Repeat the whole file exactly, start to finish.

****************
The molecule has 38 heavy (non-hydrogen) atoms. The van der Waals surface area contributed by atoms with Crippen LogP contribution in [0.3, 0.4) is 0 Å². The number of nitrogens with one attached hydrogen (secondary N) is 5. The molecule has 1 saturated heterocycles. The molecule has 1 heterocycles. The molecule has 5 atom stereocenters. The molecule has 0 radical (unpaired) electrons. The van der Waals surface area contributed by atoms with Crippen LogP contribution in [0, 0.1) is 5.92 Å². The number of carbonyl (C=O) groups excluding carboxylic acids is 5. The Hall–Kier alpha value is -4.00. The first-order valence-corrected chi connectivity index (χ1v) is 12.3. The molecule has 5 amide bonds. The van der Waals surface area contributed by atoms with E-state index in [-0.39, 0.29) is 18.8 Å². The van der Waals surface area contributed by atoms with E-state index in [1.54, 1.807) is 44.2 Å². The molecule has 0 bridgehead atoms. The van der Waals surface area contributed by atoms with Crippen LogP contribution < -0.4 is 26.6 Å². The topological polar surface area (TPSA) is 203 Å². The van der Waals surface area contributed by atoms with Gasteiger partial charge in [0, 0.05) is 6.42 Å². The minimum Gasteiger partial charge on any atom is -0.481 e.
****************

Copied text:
The molecule has 38 heavy (non-hydrogen) atoms. The van der Waals surface area contributed by atoms with Crippen LogP contribution in [0.3, 0.4) is 0 Å². The number of nitrogens with one attached hydrogen (secondary N) is 5. The molecule has 1 saturated heterocycles. The molecule has 1 heterocycles. The molecule has 5 atom stereocenters. The molecule has 0 radical (unpaired) electrons. The van der Waals surface area contributed by atoms with Crippen LogP contribution in [0, 0.1) is 5.92 Å². The number of carbonyl (C=O) groups excluding carboxylic acids is 5. The Hall–Kier alpha value is -4.00. The first-order valence-corrected chi connectivity index (χ1v) is 12.3. The molecule has 5 amide bonds. The van der Waals surface area contributed by atoms with E-state index in [-0.39, 0.29) is 18.8 Å². The van der Waals surface area contributed by atoms with E-state index in [1.54, 1.807) is 44.2 Å². The molecule has 0 bridgehead atoms. The van der Waals surface area contributed by atoms with Crippen LogP contribution < -0.4 is 26.6 Å². The topological polar surface area (TPSA) is 203 Å². The van der Waals surface area contributed by atoms with Gasteiger partial charge in [0, 0.05) is 6.42 Å². The minimum Gasteiger partial charge on any atom is -0.481 e.